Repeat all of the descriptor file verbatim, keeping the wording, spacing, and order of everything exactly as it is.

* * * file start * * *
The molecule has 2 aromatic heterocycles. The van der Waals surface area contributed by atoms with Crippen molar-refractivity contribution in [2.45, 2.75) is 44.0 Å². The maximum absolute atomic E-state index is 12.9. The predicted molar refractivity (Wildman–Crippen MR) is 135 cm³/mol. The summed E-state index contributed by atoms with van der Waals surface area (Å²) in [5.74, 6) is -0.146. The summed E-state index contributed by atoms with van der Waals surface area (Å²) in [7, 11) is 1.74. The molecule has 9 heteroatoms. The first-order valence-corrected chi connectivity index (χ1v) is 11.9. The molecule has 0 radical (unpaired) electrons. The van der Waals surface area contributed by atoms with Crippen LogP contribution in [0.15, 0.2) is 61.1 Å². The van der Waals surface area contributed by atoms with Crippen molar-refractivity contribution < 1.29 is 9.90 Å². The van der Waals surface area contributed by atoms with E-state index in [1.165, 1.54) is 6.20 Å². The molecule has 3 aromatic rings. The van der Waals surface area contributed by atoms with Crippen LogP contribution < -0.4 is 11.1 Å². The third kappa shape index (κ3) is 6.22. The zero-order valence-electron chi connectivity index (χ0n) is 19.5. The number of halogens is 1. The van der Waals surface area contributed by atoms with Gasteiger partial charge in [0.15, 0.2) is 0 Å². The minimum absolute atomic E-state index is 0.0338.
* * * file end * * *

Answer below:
The molecule has 2 aromatic heterocycles. The van der Waals surface area contributed by atoms with Crippen molar-refractivity contribution in [2.45, 2.75) is 44.0 Å². The maximum absolute atomic E-state index is 12.9. The predicted molar refractivity (Wildman–Crippen MR) is 135 cm³/mol. The summed E-state index contributed by atoms with van der Waals surface area (Å²) in [5.74, 6) is -0.146. The summed E-state index contributed by atoms with van der Waals surface area (Å²) in [7, 11) is 1.74. The molecule has 9 heteroatoms. The first-order valence-corrected chi connectivity index (χ1v) is 11.9. The molecule has 0 radical (unpaired) electrons. The van der Waals surface area contributed by atoms with Crippen LogP contribution in [0.15, 0.2) is 61.1 Å². The van der Waals surface area contributed by atoms with Crippen molar-refractivity contribution < 1.29 is 9.90 Å². The van der Waals surface area contributed by atoms with E-state index in [1.165, 1.54) is 6.20 Å². The molecule has 3 aromatic rings. The van der Waals surface area contributed by atoms with Crippen LogP contribution < -0.4 is 11.1 Å². The third kappa shape index (κ3) is 6.22. The zero-order valence-electron chi connectivity index (χ0n) is 19.5. The number of halogens is 1. The van der Waals surface area contributed by atoms with Gasteiger partial charge in [0.15, 0.2) is 0 Å². The minimum absolute atomic E-state index is 0.0338.